My global wanderings have now taken me quite close to home – I’m in Cambridge late this week for Berkman’s Internet and Society conference, Votes, Bits and Bytes. Rebecca Mackinnon and I are leading a Saturday session of the conference, Global Voices, a discussion of “bridge blogs” from around the world, and we’ve both been involved with hijacking the program of the conference, ensuring that the discussion is broader than yet another Dean campaign postmortem.
When Rebecca and I started talking about who we’d like to get included in the conference program, Hossein Derakhshan – better known as Hoder – topped both of our lists. Hoder was Iran’s first prominent blogger, and did an enormous amount of work to make the Internet accessible to Persian-language bloggers. I’ve had a great time hanging out with him for the past two days, wandering around Cambridge and talking about blogs, the universe and everything. In the process, I was lucky enough to get a preview of the talk he delivered today. Here’s a quick outline of that talk:
There’s about 70 million people in Iran, and 70% of Iranians are under 30 years old. There are roughtly 5-7 million internet users in Iran, and, amazingly, about 70 – 75,000 active iranian weblogs, most of them in Persian. The Internet in Iran is the most trusted medium for journalism, more trusted than satellite broadcasts, either from the middle east or from the United States. (There are a couple of Persian-language satellite channels broadcast from Los Angeles.)
Unlike in the US, where the Internet came online a good five years before blog-like interactivity, the Internet was introduced in Iran with blogs… and this may mean the Internet gets used very differently in Iran. As in the US, it took a while for the Internet to move beyond entertainment to politics – many of the Iranian blogs are basically entertainment, but politics are starting to become more important.
Here are three possible metaphors to think about the role of weblogs in Iran: weblogs can be windows, bridges and cafes.
Using a window, you can see inside Iran, and Iranians can see outside of Iran. You can see changes in social expression and individual morality. You can discover that individual Iranians are far more tolerant, open minded, and cool than people might think they are.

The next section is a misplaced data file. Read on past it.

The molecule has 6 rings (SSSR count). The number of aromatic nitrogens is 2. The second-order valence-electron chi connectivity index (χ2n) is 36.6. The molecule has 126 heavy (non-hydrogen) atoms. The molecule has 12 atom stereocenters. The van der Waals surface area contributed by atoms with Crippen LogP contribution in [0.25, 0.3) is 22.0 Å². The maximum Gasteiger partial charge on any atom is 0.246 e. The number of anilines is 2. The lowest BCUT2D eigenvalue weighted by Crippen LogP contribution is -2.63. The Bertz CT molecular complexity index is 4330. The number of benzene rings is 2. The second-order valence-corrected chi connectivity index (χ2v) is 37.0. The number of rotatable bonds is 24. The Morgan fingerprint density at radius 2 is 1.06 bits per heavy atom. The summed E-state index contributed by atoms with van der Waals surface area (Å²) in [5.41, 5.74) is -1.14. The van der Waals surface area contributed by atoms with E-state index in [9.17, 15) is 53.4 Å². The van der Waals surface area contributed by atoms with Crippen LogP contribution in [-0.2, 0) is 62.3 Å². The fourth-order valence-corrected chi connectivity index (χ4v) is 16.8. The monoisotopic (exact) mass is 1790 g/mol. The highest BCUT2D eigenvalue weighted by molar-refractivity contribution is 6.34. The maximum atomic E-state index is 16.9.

Blogs can build bridges: bridges between genders, ages, and social class. Women in iran can talk about how they see the world and have these conversations, anonymously, with men. Parents and children can talk about shared and different values. Blogs build bridges between voters and politicians, like Iran’s former vice President Mohammed Ali Abtahi, who blogs in English, Persian and Arabic.
Blogs even build bridges to the hardline religious people – hizbola-izi – individuals who are deeply religious and politically radical. They’ve got blogs, too, and we can use them to see what’s really going on in their minds.
Blogs can be cafes – they create a social space for discussion that doesn’t exist any other way. In Iran, there’s no newspaper or TV channel that’s not controlled by the government. There’s a red-line you can’t cross: talking about Iran’s relationship with the US, or Iran’s relationship with Israel. Because of this red line, Iran isn’t engaged in a discourse about the nuclear program. Blogs are the only place where this discussion can take place.
Blogs have replaced “taxi talks” – in Tehran, five or six people packed into a shared cab, and political debate always takes place in cabs. (Incidently, the US elections were a hot topic in cabs. Turns oiut that the Iranian government was so against Bush that many Iranians were for him…)
The upcoming presidential election in March is likely to see effects of the Internet, and weblogs, in this upcoming election. Hardline conservatives are so angry and frustrated that they can’t control the Internet that they’re sponsoring a huge crackdown on political websites. These days, most political sites are filtered, and readers need to use proxies.
There’s a conspiracy theory in Iran that all these websites – the “spider’s web”, a Koranic reference – is a CIA plot to undermine the regime. And the crackdown on blogs has already put dozens of people in prison.
If Ayatollah Khamenei was a blog reader, you’d see very different decisions being made. Like Bush, he’s unconnected from reality, insulated by advisors, and rarely needs to encounter real Iranians… which he’d be forced to encounter if he read weblogs.
During the question session, Jeff Jarvis – who is passionate about the role of the Internet in increasing freedom in the Middle East – asked Hoder “What do Iranians need? What can those of us in the US do to help?”
Hoder’s response: Blogger is a great tool, but because it hasn’t been localized, it’s hard to encourage people to use it. There are local services in Persian, but because their servers are in Iran, they can’t operate freely. What countries like Iran really need is free, localized blogging services that don’t get shut down by oppressive regimes. (Unsurprisingly, that will be one of the main topics of conversation at Global Voices tomorrow…)